The Germain estate is located in the Burgundy village of Saint-Romain in the Côte de Beaune
Arnaud Germain brilliantly pursues the work and the success developed by his parents who accompany him in the work of the domain.
For several generations, the Germain estate has been evolving towards a quality product and maximizing the environment through its vineyard and cellar works
Stretching over 13 hectares, the property covers some of the following appellations: Saint-Romain (red and white), Auxey-Duresses, Meursault, Beaune and Pommard.
White: this wine is a bright gold colour with greenish highlights, becoming more intense with age. The bouquet brings together hawthorn blossoms, ripe grapes, marzipan, hazelnut, amber, lemon-grass and green apple. Milky (butter, hot croissant) and mineral aromas (flint) are commonplace, as is honey. Body and bouquet blend into a subtle harmony. This wine combines grace with a welldefined character and a remarkable concentration.
Red: the red wine is bright ruby when young, darkening with age. Its bouquet is divided between small red fruits (raspberry gooseberry) and black fruits (blackcurrant blackberry) later shifting towards leather, musk and fur. Tender and well-fruited, it is well put-together and does well with several years’ aging.
Wine Steward’s Tip
White: Puligny-Montrachet and its Premiers Crus are concentrated and well-bred. Their balance, aromatic complexity, and purified style demand delicate but rich food. They are equally at home with poultry in sauce or veal fried with mushrooms. Their great distinction elicits a grateful response from foie gras, lobster, crawfish, and grilled or fried sea-fish. On the cheese-board, its natural allies are goat cheeses, Reblochon, or soft-centred cheeses like Brie de Meaux. Serving temperature: 11 to 13°C.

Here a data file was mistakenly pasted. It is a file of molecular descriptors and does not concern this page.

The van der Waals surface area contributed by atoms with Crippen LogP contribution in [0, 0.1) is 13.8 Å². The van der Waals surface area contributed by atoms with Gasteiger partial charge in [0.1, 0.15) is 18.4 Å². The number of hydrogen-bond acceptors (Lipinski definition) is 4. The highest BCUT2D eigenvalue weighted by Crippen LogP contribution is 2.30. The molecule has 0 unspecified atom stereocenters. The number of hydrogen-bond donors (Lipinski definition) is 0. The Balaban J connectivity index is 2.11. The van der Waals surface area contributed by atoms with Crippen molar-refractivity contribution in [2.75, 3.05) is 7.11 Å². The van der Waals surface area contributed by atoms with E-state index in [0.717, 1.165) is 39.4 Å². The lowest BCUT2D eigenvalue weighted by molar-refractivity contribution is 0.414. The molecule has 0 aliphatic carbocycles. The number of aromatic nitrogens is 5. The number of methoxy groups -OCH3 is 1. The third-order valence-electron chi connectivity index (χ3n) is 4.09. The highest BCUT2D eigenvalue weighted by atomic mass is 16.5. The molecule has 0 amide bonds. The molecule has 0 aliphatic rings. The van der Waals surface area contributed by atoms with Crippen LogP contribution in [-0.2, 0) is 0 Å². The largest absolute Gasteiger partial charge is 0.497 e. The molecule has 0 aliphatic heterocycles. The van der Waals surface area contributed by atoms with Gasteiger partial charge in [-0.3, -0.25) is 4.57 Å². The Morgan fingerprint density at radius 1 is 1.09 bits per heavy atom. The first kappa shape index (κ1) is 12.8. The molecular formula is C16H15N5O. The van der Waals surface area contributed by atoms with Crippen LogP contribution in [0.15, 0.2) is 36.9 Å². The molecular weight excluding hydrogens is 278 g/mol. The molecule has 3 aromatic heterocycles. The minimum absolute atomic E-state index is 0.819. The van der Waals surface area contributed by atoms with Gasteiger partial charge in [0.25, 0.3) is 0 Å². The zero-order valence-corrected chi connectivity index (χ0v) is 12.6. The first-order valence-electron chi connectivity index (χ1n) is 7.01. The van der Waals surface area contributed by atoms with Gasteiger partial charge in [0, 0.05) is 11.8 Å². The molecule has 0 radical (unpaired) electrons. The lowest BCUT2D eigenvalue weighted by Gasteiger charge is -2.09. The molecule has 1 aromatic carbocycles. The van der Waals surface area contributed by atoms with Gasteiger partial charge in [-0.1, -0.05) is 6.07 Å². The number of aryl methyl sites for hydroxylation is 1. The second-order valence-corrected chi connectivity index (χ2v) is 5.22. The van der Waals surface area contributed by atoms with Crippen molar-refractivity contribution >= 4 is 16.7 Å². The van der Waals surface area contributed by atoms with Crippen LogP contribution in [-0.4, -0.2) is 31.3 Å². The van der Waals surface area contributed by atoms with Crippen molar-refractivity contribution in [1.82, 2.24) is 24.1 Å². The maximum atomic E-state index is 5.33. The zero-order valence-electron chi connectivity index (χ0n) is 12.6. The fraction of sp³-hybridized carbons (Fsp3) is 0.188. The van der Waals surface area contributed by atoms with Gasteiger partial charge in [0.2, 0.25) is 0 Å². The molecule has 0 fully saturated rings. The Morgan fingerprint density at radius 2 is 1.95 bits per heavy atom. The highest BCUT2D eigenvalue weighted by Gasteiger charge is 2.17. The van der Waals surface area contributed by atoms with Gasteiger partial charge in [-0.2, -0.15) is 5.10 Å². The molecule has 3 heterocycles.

Red: its opulent and fleshy structure will lend lusciousness and fullness to veal, pork, and roast fowl, as well as to hard cheeses like Comté. Serving temperature: 14 to 16°C.
Puligny-Montrachet, along with Chassagne, is the most perfect expression of the Chardonnay grape. The appellation was created in 1937 on soils separated by only a few metres from the Grands Crus. The white wines have well-defined personalities and an established reputation. The plots which adjoin the hamlet of Blagny produce an excellent red wine from the Pinot Noir grape.
The vines in many cases occupy brown limestone soils, or soils where limestone alternates with marls and limey-clays. Soils are deep in some places. In others, the rock is exposed at the surface. Where there are clayey alluvia, these are coarser higher up and finer at the foot of the slope. Exposures East and South-East. Altitude: 230-320 metres.